At Brisbane, November 23, 24, 25, 26, 27, 2006. Australia won by 277 runs. Toss: Australia.
Rarely can an Ashes defence have begun as bathetically as this. All the mouth-drying tension of the build-up seemed to be channelled into Harmison's opening delivery, which went straight to Flintoff at second slip and was signalled wide by umpire Bucknor. As a record Gabba crowd of nearly 40,000 roared with derision or disbelief, the two teams drew their own conclusions: Australia grinned quietly, England grimaced visibly.
The hostility of the first morning at Lord's 16 months earlier became a distant memory. By stumps, Australia were well on their way to victory in the opening match of an Ashes series for the eighth time out of ten. But just as none of the previous nine had been weighed down by the precedent of 2005, so none had descended quite as quickly into the realms of anticlimax.
Several England players explained they had been riddled with nerves, which was honest enough, but not the sort of honesty international sportsmen tend to indulge in; many outsiders felt England had simply chosen the wrong team. Most controversial was the choice of Giles, who had played only two warm-up games since a hip injury a year earlier, ahead of Panesar, the people's favourite. Anderson beat Mahmood to the fourth seamer's slot, thanks to his form in the warm-ups (such as they were), while Jones's selection in place of Read had already been announced. Australia went for the experienced seamer Clark instead of the promising swinger Mitchell Johnson, a decision that assumed the proportions of a masterstroke as the game unfurled.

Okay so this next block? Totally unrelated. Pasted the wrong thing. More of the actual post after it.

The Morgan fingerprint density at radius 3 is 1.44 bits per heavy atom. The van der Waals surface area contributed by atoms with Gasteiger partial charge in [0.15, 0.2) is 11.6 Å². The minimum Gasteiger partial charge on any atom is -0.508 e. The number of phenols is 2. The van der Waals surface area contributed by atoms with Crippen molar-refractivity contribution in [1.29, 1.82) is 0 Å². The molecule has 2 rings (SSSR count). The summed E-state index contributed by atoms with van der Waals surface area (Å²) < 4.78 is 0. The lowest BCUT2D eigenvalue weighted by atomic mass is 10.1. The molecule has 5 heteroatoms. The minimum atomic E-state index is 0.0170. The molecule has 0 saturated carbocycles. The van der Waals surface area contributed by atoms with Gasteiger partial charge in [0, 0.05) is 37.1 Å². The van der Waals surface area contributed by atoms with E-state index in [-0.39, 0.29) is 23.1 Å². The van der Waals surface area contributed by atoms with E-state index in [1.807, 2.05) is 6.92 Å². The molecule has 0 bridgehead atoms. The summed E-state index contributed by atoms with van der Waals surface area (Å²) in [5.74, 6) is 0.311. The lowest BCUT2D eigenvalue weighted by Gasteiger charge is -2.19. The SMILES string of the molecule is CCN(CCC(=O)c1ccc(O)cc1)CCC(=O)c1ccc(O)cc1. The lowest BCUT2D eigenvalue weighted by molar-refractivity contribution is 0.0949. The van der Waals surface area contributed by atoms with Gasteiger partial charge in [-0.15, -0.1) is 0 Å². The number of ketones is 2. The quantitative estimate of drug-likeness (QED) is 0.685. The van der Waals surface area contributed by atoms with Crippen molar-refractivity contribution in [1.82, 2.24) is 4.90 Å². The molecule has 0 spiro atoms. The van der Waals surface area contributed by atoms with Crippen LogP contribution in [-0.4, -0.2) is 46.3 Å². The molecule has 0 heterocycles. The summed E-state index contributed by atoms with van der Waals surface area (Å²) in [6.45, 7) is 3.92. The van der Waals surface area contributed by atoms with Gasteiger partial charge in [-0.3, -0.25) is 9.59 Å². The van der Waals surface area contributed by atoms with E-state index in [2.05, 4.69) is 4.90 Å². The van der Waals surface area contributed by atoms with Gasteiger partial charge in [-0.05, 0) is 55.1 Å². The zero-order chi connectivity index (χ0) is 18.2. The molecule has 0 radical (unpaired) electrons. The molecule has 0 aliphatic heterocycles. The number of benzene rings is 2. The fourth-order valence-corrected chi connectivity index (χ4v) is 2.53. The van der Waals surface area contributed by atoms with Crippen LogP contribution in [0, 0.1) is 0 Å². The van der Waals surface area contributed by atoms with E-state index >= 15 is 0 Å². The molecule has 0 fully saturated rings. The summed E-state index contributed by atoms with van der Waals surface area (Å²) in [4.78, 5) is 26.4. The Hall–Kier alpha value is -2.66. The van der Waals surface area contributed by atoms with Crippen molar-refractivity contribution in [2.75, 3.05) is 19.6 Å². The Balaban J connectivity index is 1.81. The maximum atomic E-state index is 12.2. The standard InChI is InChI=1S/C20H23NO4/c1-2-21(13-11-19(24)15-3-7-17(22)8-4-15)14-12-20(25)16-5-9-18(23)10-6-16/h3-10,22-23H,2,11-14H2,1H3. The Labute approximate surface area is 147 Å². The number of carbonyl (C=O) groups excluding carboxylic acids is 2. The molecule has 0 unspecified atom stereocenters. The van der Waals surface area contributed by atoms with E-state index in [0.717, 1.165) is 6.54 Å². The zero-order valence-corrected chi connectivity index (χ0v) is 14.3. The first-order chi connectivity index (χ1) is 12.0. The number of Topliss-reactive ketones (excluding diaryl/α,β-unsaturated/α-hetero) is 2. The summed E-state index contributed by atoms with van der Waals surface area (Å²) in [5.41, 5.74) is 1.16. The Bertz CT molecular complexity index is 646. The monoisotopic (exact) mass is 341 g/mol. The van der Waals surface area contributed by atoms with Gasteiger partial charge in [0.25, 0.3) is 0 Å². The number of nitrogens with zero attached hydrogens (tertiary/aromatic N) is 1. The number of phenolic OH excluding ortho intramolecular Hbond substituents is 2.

The significance of Flintoff 's incorrect call at the toss soon took second place to the symbolism of Harmison's loosener. Emboldened, Australia seized their moment on a true and bouncy pitch. Harmison was flayed out of the attack by Langer after two overs costing 17; after seven overs, Australia's openers had carved out 40. Hayden nibbled Flintoff to second slip, but at lunch Langer - manic on adrenalin - had 68, and the horse had long since bolted up the Gold Coast. Australia kept their foot down between lunch and tea, adding 108 for the loss of Langer, who cut once too often, providing Pietersen with his first Ashes catch at the seventh attempt, and Martyn, who cut to slip off Giles.
But Ponting, in the form of his life, belied the pressure that had been mounting since he lost the Ashes at The Oval. He hit his ninth hundred in 12 Tests, equalling Steve Waugh's national record of 32, and added 209 with the unobtrusive Hussey. Apart from Flintoff, England's attack was on the fleshy side of toothless. Harmison bowled only 12 overs in the day, and started the second morning the same way as the first: with another off-side wide.
Hoggard briefly demonstrated that a flat pitch need not preclude guile, trapping Ponting four short of a double-hundred and then removing Gilchrist from round the wicket three balls later. But salt-in-the-wound merriment from Clark and Lee completed the rout and prompted a declaration, at 602, that allowed Australia 17 overs at England before the close. It was enough to decide the match.